After Sally’s mother died, she became her father’s right hand, indoors and out. When the old man became feeble, Dick used to come sometimes to do a bit of hard digging or to farm out the pigsties, and Sally had many tales to tell of the fun they had had carting their bit of hay or hunting for eggs in the loft. When, at a great age, the father died, he left the house and furniture and his seventy-five pounds in the savings bank to Sally, for, by that time, both her brothers were thriving and needed no share. So Dick and Sally were married and had lived there together for nearly sixty years. It had been a hard, frugal, but happy life. For most of the time Dick had worked as a farm labourer while Sally saw to things about home, for the cow, geese and other stock had long gone the way of the common. But when Dick retired from wage-earning the seventy-five pounds was not only intact, but had been added to. It had been their rule, Sally said, to save something every week, if only a penny or twopence, and the result of their hard work and self-denial was their present comfortable circumstances. ‘But us couldn’t’ve done it if us’d gone havin’ a great tribe o’ children,’ Sally would say. ‘I didn’t never hold wi’ havin’ a lot o’ poor brats and nothin’ to put into their bellies. Took us all our time to bring up our two.’ She was very bitter about the huge families around her and no doubt would have said more had she been talking to one of maturer age.
They had their little capital reckoned up and allotted; they could manage on so much a year in addition to the earnings of their garden, fowls, and beehives, and that much, and no more, was drawn every year from the bank. ‘Reckon it’ll about last our time,’ they used to say, and it did, although both lived well on into the eighties.
After they had gone, their house stood empty for years. The population of the hamlet was falling and none of the young newly married couples cared for the thatched roof and stone floors. People who lived near used the well; it saved them many a journey. And many were not above taking the railings or the beehive bench or anything made of wood for firing, or gathering the apples or using the poor tattered remnant of the flower garden as a nursery. But nobody wanted to live there.
When Laura visited the hamlet just before the War, the roof had fallen in, the yew hedge had run wild and the flowers were gone, excepting one pink rose which was shedding its petals over the ruin. To-day, all has gone, and only the limy whiteness of the soil in a corner of a ploughed field is left to show that a cottage once stood there.
Sally and Dick were survivals from the earliest hamlet days. Queenie represented another phase of its life which had also ended and been forgotten by most people. She lived in a tiny, thatched cottage at the back of the end house, which, although it was not in line, was always spoken of as ‘next door’. She seemed very old to the children, for she was a little, wrinkled, yellow-faced old woman in a sunbonnet; but she cannot have been nearly as old as Sally. Queenie and her husband were not in such comfortable circumstances as Sally and Dick; but old Master Macey, commonly called ‘Twister’, was still able to work part of the time, and they managed to keep their home going.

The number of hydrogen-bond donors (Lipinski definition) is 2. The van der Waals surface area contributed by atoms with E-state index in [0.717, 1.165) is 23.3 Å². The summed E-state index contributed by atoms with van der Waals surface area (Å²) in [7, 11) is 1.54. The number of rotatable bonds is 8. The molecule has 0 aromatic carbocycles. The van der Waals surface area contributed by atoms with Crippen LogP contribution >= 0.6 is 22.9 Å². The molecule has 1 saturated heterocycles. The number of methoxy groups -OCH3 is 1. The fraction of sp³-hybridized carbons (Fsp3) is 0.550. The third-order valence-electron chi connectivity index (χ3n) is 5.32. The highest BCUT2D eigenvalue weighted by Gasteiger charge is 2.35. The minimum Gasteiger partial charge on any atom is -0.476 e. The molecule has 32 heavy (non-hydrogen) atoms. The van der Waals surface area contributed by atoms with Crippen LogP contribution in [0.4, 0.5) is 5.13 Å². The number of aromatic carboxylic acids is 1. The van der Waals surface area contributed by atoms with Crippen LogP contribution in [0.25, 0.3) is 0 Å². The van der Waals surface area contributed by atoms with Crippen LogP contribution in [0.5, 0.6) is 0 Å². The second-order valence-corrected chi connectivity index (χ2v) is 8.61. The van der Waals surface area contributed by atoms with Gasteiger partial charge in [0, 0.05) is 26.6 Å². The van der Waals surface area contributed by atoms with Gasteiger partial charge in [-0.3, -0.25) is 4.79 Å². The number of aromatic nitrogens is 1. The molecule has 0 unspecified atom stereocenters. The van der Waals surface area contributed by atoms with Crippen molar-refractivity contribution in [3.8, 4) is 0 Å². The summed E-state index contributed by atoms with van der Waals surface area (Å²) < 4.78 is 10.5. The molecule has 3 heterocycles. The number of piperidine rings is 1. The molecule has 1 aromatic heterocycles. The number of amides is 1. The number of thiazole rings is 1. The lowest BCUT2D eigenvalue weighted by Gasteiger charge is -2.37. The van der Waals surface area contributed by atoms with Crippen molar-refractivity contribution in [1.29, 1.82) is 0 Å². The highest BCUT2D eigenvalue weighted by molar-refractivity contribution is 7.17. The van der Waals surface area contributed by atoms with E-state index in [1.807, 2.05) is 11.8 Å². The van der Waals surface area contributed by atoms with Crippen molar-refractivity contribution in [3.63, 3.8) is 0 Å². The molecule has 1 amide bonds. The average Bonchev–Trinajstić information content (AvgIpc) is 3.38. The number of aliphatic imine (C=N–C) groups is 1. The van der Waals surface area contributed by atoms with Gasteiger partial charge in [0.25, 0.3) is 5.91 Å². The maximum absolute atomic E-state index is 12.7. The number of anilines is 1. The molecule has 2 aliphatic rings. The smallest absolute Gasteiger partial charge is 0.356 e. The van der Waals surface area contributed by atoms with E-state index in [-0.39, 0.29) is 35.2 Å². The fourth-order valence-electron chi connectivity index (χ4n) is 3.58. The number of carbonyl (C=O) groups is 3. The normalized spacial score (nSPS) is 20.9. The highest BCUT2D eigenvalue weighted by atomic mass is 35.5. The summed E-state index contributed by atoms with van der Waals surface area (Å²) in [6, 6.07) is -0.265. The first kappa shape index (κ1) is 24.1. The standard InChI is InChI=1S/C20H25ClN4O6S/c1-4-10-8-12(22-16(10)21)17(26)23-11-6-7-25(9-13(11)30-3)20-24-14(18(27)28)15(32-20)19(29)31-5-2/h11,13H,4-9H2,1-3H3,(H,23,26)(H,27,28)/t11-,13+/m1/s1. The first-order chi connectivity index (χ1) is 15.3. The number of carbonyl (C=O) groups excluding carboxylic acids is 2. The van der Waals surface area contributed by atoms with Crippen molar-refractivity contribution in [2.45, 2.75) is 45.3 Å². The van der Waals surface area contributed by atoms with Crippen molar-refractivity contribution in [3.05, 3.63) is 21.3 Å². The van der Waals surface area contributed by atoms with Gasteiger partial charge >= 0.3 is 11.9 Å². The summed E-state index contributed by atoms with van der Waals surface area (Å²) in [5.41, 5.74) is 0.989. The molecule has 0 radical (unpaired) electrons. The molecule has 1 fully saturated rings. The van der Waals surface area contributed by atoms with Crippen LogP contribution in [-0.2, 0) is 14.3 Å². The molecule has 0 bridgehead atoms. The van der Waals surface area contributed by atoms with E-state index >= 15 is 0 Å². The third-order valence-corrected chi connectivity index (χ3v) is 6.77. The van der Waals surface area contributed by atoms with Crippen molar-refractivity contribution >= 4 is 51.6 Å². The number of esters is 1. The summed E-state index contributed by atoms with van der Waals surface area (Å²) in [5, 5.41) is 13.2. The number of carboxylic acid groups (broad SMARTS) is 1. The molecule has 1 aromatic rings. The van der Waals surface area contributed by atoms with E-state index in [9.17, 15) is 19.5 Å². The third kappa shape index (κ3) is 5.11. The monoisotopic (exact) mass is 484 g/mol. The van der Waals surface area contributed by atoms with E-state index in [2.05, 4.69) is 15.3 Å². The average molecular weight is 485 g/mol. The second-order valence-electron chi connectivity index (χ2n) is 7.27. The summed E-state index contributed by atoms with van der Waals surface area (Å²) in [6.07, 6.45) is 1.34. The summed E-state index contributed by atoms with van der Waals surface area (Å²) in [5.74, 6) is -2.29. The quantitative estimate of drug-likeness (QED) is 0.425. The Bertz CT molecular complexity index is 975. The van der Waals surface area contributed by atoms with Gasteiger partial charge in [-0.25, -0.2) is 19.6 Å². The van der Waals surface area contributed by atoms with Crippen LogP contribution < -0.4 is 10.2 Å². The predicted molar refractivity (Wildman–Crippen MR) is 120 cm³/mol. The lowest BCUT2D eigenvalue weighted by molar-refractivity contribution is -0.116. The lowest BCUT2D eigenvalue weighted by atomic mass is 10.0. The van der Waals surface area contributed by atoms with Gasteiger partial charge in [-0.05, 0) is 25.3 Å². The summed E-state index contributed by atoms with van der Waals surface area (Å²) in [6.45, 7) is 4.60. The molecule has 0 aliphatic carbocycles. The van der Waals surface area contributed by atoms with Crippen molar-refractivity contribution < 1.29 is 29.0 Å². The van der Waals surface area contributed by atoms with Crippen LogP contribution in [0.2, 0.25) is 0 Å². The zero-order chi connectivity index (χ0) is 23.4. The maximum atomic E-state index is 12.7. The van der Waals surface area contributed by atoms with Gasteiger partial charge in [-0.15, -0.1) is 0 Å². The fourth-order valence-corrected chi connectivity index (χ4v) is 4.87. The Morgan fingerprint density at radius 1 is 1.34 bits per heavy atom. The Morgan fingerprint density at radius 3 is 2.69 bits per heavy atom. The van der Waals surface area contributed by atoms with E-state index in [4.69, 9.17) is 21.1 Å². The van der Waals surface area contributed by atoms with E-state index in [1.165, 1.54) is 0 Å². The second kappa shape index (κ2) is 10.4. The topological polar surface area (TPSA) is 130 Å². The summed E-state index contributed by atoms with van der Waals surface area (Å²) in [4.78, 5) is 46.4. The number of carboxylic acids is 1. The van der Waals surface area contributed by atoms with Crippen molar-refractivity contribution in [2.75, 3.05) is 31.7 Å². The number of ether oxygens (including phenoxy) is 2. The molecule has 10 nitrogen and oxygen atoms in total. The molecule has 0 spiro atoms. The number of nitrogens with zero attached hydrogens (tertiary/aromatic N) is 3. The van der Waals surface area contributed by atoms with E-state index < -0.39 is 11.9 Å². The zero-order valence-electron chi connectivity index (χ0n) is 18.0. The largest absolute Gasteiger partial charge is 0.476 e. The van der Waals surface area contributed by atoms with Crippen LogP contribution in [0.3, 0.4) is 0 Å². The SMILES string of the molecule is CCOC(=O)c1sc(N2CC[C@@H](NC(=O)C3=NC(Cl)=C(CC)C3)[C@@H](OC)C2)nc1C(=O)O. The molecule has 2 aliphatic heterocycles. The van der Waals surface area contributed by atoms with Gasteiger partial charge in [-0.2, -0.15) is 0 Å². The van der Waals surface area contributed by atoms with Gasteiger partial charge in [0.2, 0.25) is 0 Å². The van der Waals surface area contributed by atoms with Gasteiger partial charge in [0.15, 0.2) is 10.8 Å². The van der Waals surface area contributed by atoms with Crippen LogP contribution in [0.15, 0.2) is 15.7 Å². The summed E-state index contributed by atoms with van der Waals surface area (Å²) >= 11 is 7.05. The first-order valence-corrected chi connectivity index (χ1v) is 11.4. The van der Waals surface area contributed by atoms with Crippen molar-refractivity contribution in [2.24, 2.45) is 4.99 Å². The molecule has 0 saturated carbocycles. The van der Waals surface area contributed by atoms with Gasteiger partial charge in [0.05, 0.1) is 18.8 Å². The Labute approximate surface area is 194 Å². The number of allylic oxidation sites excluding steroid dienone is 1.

It was a pleasant home, though bare, for Queenie kept it spotless, scrubbing her deal table and whitening her floor with hearthstone every morning and keeping the two brass candlesticks on her mantelpiece polished till they looked like gold. The cottage faced south and, in summer, the window and door stood open all day to the sunshine. When the children from the end house passed close by her doorway, as they had to do every time they went beyond their own garden, they would pause a moment to listen to Queenie’s old sheep’s-head clock ticking. There was no other sound; for, after she had finished her housework, Queenie was never indoors while the sun shone. If the children had a message for her, they were told to go round to the beehives, and there they would find her, sitting on a low stool with her lace-pillow on her lap, sometimes working and sometimes dozing with her lilac sunbonnet drawn down over her face to shield it from the sun.
Every fine day, throughout the summer, she sat there ‘watching the bees’. She was combining duty and pleasure, for, if they swarmed, she was making sure of not losing the swarm; and, if they did not, it was still, as she said, ‘a trate’ to sit there, feeling the warmth of the sun, smelling the flowers, and watching ‘the craturs’ go in and out of the hives.
When, at last, the long-looked-for swarm rose into the air, Queenie would seize her coal shovel and iron spoon and follow it over cabbage beds and down pea-stick alleys, her own or, if necessary, other peoples’, tanging the spoon on the shovel: Tang-tang-tangety-tang!
She said it was the law that, if they were not tanged, and they settled beyond her own garden bounds, she would have no further claim to them. Where they settled, they belonged. That would have been a serious loss, especially in early summer, for, as she reminded the children:
A swarm in May’s worth a rick of hay;